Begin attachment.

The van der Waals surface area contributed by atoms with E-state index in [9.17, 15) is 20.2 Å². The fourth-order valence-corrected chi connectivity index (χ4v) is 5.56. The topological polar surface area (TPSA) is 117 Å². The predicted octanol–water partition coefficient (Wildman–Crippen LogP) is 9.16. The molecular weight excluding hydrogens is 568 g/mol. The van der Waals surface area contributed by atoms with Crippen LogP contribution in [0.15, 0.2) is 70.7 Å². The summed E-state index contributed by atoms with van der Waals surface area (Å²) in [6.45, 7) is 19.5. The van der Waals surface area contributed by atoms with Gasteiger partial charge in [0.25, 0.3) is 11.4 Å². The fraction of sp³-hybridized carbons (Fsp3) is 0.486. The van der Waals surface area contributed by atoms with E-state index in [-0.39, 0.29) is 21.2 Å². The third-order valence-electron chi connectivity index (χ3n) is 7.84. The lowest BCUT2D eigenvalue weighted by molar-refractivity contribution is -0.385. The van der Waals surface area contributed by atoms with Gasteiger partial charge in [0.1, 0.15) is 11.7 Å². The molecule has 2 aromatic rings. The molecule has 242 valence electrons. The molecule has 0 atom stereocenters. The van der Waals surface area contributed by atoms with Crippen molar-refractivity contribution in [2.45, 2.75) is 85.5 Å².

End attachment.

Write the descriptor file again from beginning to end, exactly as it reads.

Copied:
The van der Waals surface area contributed by atoms with E-state index in [9.17, 15) is 20.2 Å². The fourth-order valence-corrected chi connectivity index (χ4v) is 5.56. The topological polar surface area (TPSA) is 117 Å². The predicted octanol–water partition coefficient (Wildman–Crippen LogP) is 9.16. The molecular weight excluding hydrogens is 568 g/mol. The van der Waals surface area contributed by atoms with Crippen LogP contribution in [0.15, 0.2) is 70.7 Å². The summed E-state index contributed by atoms with van der Waals surface area (Å²) in [6.45, 7) is 19.5. The van der Waals surface area contributed by atoms with Gasteiger partial charge in [0.25, 0.3) is 11.4 Å². The fraction of sp³-hybridized carbons (Fsp3) is 0.486. The van der Waals surface area contributed by atoms with E-state index in [-0.39, 0.29) is 21.2 Å². The third-order valence-electron chi connectivity index (χ3n) is 7.84. The lowest BCUT2D eigenvalue weighted by molar-refractivity contribution is -0.385. The van der Waals surface area contributed by atoms with Gasteiger partial charge in [0.1, 0.15) is 11.7 Å². The molecule has 2 aromatic rings. The molecule has 242 valence electrons. The molecule has 0 atom stereocenters. The van der Waals surface area contributed by atoms with Crippen molar-refractivity contribution in [2.45, 2.75) is 85.5 Å².